This is an issue which is closely bound up in one's understanding of the goal - in the beginning (when still oriented to a world where 'getting' is the learned standard) it looks like getting and there is no sense making an issue of the issue (especially since the Buddha does state the issue in the two-sided way) until there has been some development of insight and experience and understanding of the deep meaning of 'ending dukkha'.
If the goal is some worldly release, such as, (just to pick a random example), getting rid of stress, then worldly methods will serve. At a more mature stage where anything smacking of worldly ambitions is to be avoided, some subtlety of perception will be required.
If the conceptualization of the goal is associated with a method that involves getting, then the thing got will be a thing got, and things that are got are constructed (saṇkhāra) and have become (bhava) and that which has been constructed and has become, comes to an end. Not what we are after!
A wrongly conceptualized idea of the goal, such as would make it a 'thing' that has 'become' (e.g., a bodhi mind, or an awakened mind that is sitting out there waiting for you to wake up to it), will be seen as attainable through 'doing to get.' A conceptualization of the goal as being apart from existence and beyond kamma will admit to the need for a great deal of preparatory 'doing' and that this is 'doing to get' is not disputed, but for the move from getting next-door to the door, to passing passed the door requires intentional not-doing and letting go.
This danger is avoided conceptualizing the goal as being that which is left when everything that is not it is got rid of. This comports with the method described in Samma Ajiva where we hear that one is to:
Make a lifestyle out of identifying those elements of your personality that are contra-indicated, low, unskillful, un-Aristocratic, profitless, and dumping them. What remains is High Lifestyle.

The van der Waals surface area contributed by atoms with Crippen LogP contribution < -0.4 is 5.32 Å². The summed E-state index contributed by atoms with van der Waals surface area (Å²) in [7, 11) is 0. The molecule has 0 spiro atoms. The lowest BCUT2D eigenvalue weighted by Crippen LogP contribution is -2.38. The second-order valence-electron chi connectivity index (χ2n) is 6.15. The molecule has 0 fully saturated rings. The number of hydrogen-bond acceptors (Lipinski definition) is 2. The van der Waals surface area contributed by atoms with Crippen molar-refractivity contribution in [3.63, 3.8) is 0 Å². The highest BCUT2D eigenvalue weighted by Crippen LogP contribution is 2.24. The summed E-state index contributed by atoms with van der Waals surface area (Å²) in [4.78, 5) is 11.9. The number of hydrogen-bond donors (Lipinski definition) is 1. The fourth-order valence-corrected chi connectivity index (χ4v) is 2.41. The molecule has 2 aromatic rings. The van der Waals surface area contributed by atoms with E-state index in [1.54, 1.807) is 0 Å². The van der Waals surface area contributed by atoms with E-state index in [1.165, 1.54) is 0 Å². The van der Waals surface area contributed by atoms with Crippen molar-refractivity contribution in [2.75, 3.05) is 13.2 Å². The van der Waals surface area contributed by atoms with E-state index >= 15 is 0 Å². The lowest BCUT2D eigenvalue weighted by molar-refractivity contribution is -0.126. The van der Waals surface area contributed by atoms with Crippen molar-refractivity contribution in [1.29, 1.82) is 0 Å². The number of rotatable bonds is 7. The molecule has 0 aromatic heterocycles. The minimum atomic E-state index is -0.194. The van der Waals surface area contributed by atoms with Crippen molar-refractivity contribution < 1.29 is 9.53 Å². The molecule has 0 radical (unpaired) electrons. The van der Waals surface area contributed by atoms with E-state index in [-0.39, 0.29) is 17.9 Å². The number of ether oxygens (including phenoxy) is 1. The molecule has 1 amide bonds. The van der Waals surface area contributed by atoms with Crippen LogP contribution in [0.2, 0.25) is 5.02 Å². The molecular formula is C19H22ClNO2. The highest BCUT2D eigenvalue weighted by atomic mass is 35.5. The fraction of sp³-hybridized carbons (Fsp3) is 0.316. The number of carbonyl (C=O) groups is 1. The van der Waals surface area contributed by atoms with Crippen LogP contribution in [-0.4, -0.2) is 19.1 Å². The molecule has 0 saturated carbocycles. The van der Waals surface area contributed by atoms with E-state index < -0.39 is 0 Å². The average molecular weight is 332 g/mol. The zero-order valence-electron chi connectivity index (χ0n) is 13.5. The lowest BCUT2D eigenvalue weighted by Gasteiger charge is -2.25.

'Dumping' stands for 'intentional not doing' and 'letting go'; we acknowledge that 'what remains' might appear to involve 'doing to get' skillful states in preparation for letting go and therefore must be acknowledged in a faultless description of the method. Its our 'style' and it is High Style, but it is not yet the goal until all doing to get has been dumped.
 Bhk. Thanissaro implies that there is 'doing' involved in reaching the jhānas. He suggests that the similes indicate doing in their instruction to 'soak, permeate, suffuse and saturate' this body with the state of jhāna achieved. He suggests this is an active 'doing to get'. I suggest that this soaking, etc. is a matter of repeated lettings go of the unskillful states that disturb. It is a matter of attitude, or orientation. But if you conceptualize what you are doing as 'getting' you 'get' and as stated above when you get, what you have got has become and is subject to ending whereas if you conceptualize the same phenomena as letting go of one state (the clenched fist) to find consciousness located in another state (the same fist released from the clenching) that state has not been one that has been constructed (saṅkhāra-ed), has not been 'got' in the sense of being the result of 'doing' nor is the result 'one's own', and this fits the goal.